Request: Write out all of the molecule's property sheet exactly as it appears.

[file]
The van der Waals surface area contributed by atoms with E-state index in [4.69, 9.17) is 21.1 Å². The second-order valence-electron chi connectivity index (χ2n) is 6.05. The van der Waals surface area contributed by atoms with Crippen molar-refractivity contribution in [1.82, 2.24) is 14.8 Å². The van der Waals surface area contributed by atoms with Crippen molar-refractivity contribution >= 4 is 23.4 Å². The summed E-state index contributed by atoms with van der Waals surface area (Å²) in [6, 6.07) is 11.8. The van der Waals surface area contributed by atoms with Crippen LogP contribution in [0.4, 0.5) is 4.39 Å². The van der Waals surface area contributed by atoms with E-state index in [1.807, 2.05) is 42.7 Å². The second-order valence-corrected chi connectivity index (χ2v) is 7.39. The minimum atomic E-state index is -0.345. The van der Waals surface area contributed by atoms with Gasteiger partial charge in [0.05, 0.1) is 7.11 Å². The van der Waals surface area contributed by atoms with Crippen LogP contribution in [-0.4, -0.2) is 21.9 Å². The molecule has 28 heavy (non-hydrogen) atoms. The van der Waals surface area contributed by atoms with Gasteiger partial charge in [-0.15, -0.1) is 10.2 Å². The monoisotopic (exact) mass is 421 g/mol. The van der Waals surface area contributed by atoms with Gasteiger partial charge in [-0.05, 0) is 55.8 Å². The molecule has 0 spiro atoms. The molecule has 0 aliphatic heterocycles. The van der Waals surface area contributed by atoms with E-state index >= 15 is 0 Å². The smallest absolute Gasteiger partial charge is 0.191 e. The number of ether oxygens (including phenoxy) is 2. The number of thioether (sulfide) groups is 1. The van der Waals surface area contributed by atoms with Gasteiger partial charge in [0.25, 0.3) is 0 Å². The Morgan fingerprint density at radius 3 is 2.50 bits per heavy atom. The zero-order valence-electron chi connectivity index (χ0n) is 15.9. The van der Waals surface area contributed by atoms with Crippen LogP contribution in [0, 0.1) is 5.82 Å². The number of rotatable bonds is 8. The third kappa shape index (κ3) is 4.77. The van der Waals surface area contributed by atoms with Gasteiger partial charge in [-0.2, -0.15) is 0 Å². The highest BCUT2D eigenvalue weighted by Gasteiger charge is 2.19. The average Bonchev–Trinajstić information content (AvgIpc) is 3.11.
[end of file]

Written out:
The van der Waals surface area contributed by atoms with E-state index in [4.69, 9.17) is 21.1 Å². The second-order valence-electron chi connectivity index (χ2n) is 6.05. The van der Waals surface area contributed by atoms with Crippen molar-refractivity contribution in [1.82, 2.24) is 14.8 Å². The van der Waals surface area contributed by atoms with Crippen molar-refractivity contribution >= 4 is 23.4 Å². The summed E-state index contributed by atoms with van der Waals surface area (Å²) in [6, 6.07) is 11.8. The van der Waals surface area contributed by atoms with Crippen LogP contribution in [0.4, 0.5) is 4.39 Å². The van der Waals surface area contributed by atoms with E-state index in [1.807, 2.05) is 42.7 Å². The second-order valence-corrected chi connectivity index (χ2v) is 7.39. The minimum atomic E-state index is -0.345. The van der Waals surface area contributed by atoms with Gasteiger partial charge in [0.05, 0.1) is 7.11 Å². The van der Waals surface area contributed by atoms with Crippen LogP contribution in [-0.4, -0.2) is 21.9 Å². The molecule has 28 heavy (non-hydrogen) atoms. The van der Waals surface area contributed by atoms with Gasteiger partial charge in [-0.15, -0.1) is 10.2 Å². The monoisotopic (exact) mass is 421 g/mol. The van der Waals surface area contributed by atoms with Gasteiger partial charge in [-0.05, 0) is 55.8 Å². The molecule has 0 spiro atoms. The molecule has 0 aliphatic heterocycles. The van der Waals surface area contributed by atoms with E-state index >= 15 is 0 Å². The smallest absolute Gasteiger partial charge is 0.191 e. The number of ether oxygens (including phenoxy) is 2. The number of thioether (sulfide) groups is 1. The van der Waals surface area contributed by atoms with Gasteiger partial charge in [0.25, 0.3) is 0 Å². The Morgan fingerprint density at radius 3 is 2.50 bits per heavy atom. The zero-order valence-electron chi connectivity index (χ0n) is 15.9. The van der Waals surface area contributed by atoms with Crippen LogP contribution in [0, 0.1) is 5.82 Å². The number of rotatable bonds is 8. The third kappa shape index (κ3) is 4.77. The van der Waals surface area contributed by atoms with Gasteiger partial charge in [-0.2, -0.15) is 0 Å². The highest BCUT2D eigenvalue weighted by Gasteiger charge is 2.19. The average Bonchev–Trinajstić information content (AvgIpc) is 3.11.